Today at Ducktrap Writers’ Round Table we spoke about Author Sue Monk Kidd, who is featured in the book Why We Write About Ourselves, an anthology of 20 memoirists edited by Meredith Maran and published by Plume, a Penquin Random House imprint (2016).
Here are a couple of excerpts from her contribution to the book:
Oddly enough, I find that the deeper I go into myself, the more I’m freed from myself. When I write about myself, I find release and freedom in the end because I’ve managed to distill the experience into some sort of meaning that I can integrate into my life, and then move on without all the preoccupation and unconscious pull of it. It’s the unexamined experience that seems to wreak the most havoc in my day-to-day world.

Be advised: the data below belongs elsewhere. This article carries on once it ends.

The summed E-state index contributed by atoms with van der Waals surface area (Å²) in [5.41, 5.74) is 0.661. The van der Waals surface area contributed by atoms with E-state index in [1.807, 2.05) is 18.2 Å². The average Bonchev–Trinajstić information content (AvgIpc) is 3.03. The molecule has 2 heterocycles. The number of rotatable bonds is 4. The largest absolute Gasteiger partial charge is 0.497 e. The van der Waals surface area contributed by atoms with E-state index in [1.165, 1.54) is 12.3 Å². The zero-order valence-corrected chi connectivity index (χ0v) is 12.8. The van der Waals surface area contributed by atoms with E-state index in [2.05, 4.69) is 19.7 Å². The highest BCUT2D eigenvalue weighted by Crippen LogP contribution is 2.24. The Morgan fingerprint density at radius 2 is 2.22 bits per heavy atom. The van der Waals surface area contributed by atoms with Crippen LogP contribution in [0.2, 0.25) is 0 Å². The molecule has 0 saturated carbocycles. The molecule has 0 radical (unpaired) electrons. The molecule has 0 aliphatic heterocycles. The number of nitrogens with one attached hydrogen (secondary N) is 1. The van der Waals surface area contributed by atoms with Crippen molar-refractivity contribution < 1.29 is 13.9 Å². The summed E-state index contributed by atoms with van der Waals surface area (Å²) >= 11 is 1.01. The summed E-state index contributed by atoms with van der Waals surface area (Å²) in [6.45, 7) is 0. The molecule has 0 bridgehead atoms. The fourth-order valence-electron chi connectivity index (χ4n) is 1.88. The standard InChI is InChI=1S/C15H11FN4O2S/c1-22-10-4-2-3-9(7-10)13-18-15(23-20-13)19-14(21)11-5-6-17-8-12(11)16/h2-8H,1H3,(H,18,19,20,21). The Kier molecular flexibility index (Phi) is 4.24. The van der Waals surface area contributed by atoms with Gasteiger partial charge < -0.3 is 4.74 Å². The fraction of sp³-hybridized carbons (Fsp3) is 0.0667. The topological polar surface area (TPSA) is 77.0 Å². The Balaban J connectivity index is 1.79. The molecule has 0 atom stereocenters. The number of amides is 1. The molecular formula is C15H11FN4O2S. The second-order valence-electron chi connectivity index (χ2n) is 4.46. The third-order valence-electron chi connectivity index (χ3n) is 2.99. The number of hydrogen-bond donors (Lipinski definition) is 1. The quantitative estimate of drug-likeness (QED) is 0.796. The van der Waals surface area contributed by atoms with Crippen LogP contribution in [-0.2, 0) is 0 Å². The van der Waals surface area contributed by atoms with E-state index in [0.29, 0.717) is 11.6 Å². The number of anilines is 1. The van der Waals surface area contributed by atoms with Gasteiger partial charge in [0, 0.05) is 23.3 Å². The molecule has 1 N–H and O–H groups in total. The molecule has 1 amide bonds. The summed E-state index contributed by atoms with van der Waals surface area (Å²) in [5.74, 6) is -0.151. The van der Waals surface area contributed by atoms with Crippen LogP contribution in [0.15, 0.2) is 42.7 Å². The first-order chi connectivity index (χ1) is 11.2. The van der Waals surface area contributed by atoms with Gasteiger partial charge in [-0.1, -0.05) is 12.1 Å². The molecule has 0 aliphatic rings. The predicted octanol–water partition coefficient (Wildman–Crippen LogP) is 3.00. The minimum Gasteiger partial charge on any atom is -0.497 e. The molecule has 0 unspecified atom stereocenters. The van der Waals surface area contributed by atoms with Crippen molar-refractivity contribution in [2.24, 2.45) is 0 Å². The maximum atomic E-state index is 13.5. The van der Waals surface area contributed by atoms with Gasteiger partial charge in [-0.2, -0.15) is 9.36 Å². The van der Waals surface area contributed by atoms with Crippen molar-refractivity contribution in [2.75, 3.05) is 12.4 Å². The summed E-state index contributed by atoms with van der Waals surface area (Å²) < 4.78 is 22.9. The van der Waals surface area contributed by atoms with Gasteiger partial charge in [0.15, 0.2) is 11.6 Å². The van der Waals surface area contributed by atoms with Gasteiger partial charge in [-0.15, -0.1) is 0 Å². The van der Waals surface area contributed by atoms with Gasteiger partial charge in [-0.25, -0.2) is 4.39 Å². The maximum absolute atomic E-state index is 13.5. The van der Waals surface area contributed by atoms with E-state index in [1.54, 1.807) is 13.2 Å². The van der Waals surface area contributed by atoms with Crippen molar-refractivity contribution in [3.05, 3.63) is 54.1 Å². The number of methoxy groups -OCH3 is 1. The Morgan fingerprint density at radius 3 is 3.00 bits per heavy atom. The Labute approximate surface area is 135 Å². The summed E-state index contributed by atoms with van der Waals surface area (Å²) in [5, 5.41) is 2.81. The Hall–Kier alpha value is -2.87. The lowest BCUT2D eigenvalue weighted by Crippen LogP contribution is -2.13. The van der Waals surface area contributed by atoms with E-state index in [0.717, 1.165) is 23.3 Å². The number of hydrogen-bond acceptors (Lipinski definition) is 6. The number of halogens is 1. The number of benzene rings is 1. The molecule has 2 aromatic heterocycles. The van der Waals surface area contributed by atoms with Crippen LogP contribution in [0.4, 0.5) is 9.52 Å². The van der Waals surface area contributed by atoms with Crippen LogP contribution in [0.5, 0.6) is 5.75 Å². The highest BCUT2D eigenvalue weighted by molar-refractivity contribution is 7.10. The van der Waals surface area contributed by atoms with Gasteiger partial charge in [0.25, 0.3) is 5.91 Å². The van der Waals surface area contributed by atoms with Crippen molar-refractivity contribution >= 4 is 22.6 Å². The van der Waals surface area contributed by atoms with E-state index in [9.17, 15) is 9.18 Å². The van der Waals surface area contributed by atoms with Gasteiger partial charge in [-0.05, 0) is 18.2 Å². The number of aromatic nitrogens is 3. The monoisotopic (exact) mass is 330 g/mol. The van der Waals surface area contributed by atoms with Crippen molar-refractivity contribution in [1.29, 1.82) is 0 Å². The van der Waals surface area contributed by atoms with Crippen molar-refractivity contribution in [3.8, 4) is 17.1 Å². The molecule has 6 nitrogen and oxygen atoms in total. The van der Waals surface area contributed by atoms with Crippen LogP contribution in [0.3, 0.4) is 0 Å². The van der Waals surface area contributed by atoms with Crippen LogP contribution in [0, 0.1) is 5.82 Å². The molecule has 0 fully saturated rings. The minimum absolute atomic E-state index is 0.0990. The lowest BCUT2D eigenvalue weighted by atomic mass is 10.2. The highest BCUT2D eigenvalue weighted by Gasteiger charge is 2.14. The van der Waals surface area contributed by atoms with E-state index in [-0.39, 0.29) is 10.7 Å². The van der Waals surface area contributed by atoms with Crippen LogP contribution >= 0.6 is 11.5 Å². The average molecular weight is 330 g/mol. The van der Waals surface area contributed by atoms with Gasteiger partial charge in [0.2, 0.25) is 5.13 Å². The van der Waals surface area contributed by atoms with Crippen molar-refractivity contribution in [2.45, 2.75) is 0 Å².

Writing memoir not only has the ability to reveal me to myself, it also has the power to change me. I suspect writing memoir is partially about the need to bring about wholeness in myself. Maybe I’m trying to resolve something inside, heal a wound, redeem some part of myself that has been orphaned or lost, or give a voice to what has been silenced. The Dance of the Dissident Daughter was the story of how my religion and spirituality collided into my feminism, and writing it changed me. It allowed me to recover something vital and true in myself. It made me a much braver person. I don’t think I would’ve been able to write my first novel if I hadn’t written that memoir.